Regional chains are where eating local gets a bit more confusing. In fact, we often include locally-owned and -operated franchises of regionally based chains in our definition of locally-owned. That's an important distinction to be aware of - whether a restaurant is a locally-owned franchise or a corporate-owned store. Local franchise owners pay a fee to the parent corporation, but much more of their profits stay local than corporate owned restaurants where the majority of profits go to corporate headquarters 

Dining out is also an area where buying locally grown and produced can make an even bigger impact. Whether you're shopping directly at the local Farmers Market or enjoying a meal from a local restaurant where you know they source local ingredients whenever possible, you're not only supporting a local business, but also a local farmer - all at the same time! This is why the farm-to-table concept has become so popular among independent restaurants.  

Your taxes help improve communities

There's one more reason that shopping local impacts your local community... taxes! Yeah, we know. No one likes to talk about taxes, but we'll make an exception here. When you shop locally, more of your tax dollars stay in your local community, too. Having shops and businesses located in your community means that your town, city or county tax base is larger. Businesses typically pay a bit more in local taxes, such as property taxes, while utilizing fewer services (for example, property taxes from businesses help support local schools, but businesses don't have kids who attend those schools, so their property taxes make a larger impact).   

The big picture

We strongly encourage you to make informed decisions about where to spend your hard earned cash. Don't completely give up your favorite chains, but make sure the majority of your shopping goes to local or regional retailers and locally owned dining establishments. Shopping local doesn't just count when you're in your own hometown, either. We think it's super important to shop local whether you're near home or on the move. In fact, this is one of the cornerstones of the tourism industry - visitors spend money when they're in town that adds to the local economy and that money has even more impact when it's spent at locally owned establishments! (Visitors to Morgan County spend over $22 million per year in our local economy!) Besides, travelers are often looking for unique local experiences anyway. Knowing that you have left a positive impact in a community you've visited is a nice feeling, and being able to do that just by where you choose to eat dinner... well, that's pretty priceless!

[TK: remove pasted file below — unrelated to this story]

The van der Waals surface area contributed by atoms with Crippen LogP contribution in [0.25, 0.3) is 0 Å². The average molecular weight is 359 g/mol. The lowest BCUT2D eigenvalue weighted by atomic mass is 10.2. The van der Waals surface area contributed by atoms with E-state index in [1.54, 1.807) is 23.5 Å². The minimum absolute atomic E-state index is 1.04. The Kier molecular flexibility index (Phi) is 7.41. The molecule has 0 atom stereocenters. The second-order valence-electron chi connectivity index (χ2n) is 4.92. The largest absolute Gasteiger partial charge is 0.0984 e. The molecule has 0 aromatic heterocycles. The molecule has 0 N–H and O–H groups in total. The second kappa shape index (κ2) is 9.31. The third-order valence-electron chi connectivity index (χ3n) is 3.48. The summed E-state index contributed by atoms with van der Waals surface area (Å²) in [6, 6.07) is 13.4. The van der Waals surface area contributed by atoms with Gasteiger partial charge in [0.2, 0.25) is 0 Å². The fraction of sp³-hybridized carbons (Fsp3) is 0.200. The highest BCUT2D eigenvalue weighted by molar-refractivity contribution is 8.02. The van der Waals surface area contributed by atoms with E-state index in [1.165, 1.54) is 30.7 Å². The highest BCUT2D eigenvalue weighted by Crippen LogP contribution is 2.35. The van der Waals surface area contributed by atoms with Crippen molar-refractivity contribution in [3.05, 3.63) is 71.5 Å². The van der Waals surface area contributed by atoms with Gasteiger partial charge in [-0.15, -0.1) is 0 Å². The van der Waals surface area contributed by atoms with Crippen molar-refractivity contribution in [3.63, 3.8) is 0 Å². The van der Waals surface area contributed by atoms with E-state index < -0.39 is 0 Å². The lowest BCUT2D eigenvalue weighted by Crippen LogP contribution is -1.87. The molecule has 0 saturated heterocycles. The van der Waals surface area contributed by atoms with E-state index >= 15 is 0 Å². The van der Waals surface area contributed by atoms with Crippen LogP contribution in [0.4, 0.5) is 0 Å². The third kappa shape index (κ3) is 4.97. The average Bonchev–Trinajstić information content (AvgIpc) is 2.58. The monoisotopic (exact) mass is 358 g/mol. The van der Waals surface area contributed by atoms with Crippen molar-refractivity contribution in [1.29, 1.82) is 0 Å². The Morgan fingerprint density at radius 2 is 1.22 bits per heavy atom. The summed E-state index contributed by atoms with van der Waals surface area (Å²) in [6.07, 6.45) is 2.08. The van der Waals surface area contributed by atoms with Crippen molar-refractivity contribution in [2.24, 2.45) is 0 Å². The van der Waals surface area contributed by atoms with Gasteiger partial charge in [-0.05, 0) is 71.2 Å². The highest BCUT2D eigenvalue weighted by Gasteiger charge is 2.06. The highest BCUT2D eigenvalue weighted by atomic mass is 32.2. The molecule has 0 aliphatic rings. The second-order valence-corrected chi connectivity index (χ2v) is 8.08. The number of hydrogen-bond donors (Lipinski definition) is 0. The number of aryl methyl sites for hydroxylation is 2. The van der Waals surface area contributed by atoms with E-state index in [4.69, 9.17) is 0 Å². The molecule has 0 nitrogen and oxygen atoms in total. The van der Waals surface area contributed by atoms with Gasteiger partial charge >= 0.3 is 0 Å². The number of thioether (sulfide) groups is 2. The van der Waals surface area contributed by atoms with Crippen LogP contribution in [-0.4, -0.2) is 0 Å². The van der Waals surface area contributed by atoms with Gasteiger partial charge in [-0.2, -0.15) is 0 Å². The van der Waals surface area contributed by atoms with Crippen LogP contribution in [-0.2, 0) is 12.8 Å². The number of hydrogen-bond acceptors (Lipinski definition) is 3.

Where to shop and eat local in Morgan County

Whether you're in our area for the afternoon, the weekend, a vacation or a lifetime, it's essential to know where to find local dining and retail establishments. After all, staycations can be just as fun as vacations! We've got everything you need to make informed, community supporting decisions while you're in Morgan County. Discover the many unique boutiques, antique shops and galleries our area has to offer on our Antiques and Shopping page. When it's time to re-fuel, be sure to check our Local Favorites page to find locally owned restaurants to enjoy, or scope out the local restaurants featured on statewide culinary trails with our area Indiana Foodways Alliance members. Not quite hungry but need some caffeine? We've got you covered with our list of Local Coffee Shops! Of course, locally crafted beverages always make for a welcome break, or a nice souvenir of your visit, so we've got a list of where to purchase local wine, beer and spirits as well.

If you've found too many things to explore in a single day, don't worry... just take advantage of our handy list of places to stay